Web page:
Online Campaigns Still an Art, Not a Science

The Internet is evolving from a novelty item to an integral campaign tool as many candidates at the state level try for the first time to tap the political power and wealth of the online world.

In 1998, Reform Party candidate Jesse Ventura engineered his upset victory for governor of Minnesota largely by mobilizing supporters through e-mail and a Web site. Last year, the organizational and fund-raising success of former presidential candidate Howard Dean (D) raised the possibility that the information highway leads to a political gold mine.

But having a Web site, even a good one, is no silver bullet for state-level candidates, and there is no magic formula for fund raising on the Internet, political consultants and technology experts warn.

"Today, effective online campaigning is about political survival, not experimentation," writes Internet political analyst Steven Clift of Minneapolis on his E-Democracy Web site. "If your opponent gets it right, that might swing the 2 percent of the vote that you needed. And, at the local and state legislative level, where television isn't dominant, it might even be the 10 percent swing you needed."

All but a few of the candidates in the nation's 11 gubernatorial contests this year have campaign Web sites. There is no definitive number of state legislative candidates with campaign Web sites, but some estimate the number at one-third to one-half of incumbents plus most challengers.

The gubernatorial campaign sites range from bland to bold. Mike Protack (R), running for governor in Delaware, has an animated introduction superimposing his photo on the Stars and Stripes. But Protack's site pales compared to that of independent candidate Frank Infante of Delaware, featuring waving U.S. and Delaware flags, a spinning "'04" logo and psychedelic hot buttons linking to information on his site.

Missouri Gov. Bob Holden (D) allows site visitors to view his television ads online. Missouri Secretary of State Matt Blunt (R), also running for governor, has a video of his campaign announcement that Web visitors can download and watch.

Even with high-tech features, state-level candidates face bigger challenges campaigning on the Web than well-known and well-financed federal candidates. "Unless you have outsider fight-the-man' star power like Jesse Ventura ... nothing about your online strategy will be easy or a miracle," Clift writes.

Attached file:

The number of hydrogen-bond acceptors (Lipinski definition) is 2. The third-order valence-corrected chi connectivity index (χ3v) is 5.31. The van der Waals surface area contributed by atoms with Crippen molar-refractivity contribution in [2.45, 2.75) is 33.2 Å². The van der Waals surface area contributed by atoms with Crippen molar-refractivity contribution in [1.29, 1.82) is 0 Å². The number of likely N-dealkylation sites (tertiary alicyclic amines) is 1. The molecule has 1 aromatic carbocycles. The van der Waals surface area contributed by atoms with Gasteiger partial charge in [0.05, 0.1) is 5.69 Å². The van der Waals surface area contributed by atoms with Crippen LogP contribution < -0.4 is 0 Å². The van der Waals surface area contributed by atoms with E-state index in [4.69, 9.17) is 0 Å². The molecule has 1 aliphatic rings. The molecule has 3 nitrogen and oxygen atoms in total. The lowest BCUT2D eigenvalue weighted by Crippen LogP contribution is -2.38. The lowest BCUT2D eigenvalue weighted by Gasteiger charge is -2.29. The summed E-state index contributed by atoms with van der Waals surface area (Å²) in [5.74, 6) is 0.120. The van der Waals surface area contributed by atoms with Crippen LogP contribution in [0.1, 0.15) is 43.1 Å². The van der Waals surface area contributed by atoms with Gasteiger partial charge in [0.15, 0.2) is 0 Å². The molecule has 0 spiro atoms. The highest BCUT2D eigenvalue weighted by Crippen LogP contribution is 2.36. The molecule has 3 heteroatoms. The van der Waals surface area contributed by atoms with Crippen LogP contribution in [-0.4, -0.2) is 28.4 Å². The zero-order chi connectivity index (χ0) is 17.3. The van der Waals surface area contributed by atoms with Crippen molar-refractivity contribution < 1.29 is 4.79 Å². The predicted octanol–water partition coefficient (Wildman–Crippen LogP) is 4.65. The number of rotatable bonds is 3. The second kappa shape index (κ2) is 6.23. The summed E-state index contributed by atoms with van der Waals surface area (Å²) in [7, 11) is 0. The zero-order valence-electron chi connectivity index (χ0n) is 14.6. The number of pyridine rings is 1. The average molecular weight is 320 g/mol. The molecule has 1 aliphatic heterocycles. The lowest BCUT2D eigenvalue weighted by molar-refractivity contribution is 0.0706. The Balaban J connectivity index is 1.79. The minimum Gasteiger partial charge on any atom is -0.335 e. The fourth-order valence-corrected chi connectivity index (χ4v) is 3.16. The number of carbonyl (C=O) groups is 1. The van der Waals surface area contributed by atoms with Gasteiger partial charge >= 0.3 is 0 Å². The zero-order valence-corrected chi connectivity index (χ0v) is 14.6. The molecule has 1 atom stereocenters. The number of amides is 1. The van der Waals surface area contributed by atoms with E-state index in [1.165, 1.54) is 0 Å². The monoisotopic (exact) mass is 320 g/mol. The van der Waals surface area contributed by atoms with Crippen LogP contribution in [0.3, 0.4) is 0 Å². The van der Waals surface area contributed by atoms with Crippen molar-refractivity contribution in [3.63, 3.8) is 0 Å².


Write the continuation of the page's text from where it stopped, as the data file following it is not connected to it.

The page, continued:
Campaigns may try to cut costs by having volunteers with little design experience set up their Web sites, said Ben Thompson, co-founder of the Internet services company, Lux, in Seattle. But a site shouldn't look cheap, he said. A Web site needs just as much professional planning and thought as a campaign television ad or mailing.

"Graphic design is like a sense of humor: Everybody thinks they have one," Thompson said. A good campaign Web site has to have a professional look and a clear message, he said.

Thompson and his colleagues reviewed the Web sites of Washington candidates for the Puget Sound Business Journal and found most to be lacking. "We were surprised at how poor the sites were," Thompson said.

Thompson's group gave high marks to the site of Washington gubernatorial hopeful Ron Sims (D) for its Spanish-language links and a user-feedback form, but they panned the site of gubernatorial candidate Dino Rossi (R) as "devoid of any community outreach or interactivity."

A Web site has become a symbol of the candidate's image, but it's not just about sophisticated design and technology, said political strategist Larry Purpura of Rightclick Strategies in Washington, D.C. Too many candidates confuse having a Web site with having an Internet strategy integrated with all the other campaign activities, he said.

The most important part of an Internet strategy is telling people about the site and getting them to visit it. A good example is the 2000 presidential campaign of U.S. Sen. John McCain (R-Ariz.), who "was like P.T. Barnum barking out" his campaign's Web address at every event, Purpura said.

The Internet address of a campaign site has to be simple and easy to remember, writes online political expert Clift.

Once there, visitors need a regular reason to come back. Good political Web sites encourage visitors to sign up for e-mail updates to lure them back online, Clift told Stateline.org. And features that allow Web site visitors to add their own input such as an online Web log, or blog link users to the campaign and make them feel part of a community, he said.

Making individual Web visitors feel part of something bigger was a key to the Dean success, said his former campaign manager, Joe Trippi. "We realized right away that it's about building a community and empowering people," he said

While e-mail lists are an effective strategy to inform and activate supporters, political strategists still are unsure about the effectiveness of online fund raising.

In Indiana, for example, the state GOP is finding that online fund raising works best in tandem with phone calls, said state Rep. Luke Messer (R), who is also the state party's executive director.

Purpura points out that the Republican National Committee claims 10 times more Web subscribers than Democratic presidential candidate John Kerry, but Kerry has garnered twice as much in campaign contributions online.

Jonathan Wilcox, who teaches communications at the University of Southern California Annenberg School for Communication, said that fund raising on the Web is here to stay despite the uneven successes of candidates. Online efforts reduce both the time and cost of traditional campaigning, he said. And over time donors are bound to feel more comfortable giving online, just as they have become used to paying bills and buying things via the Internet.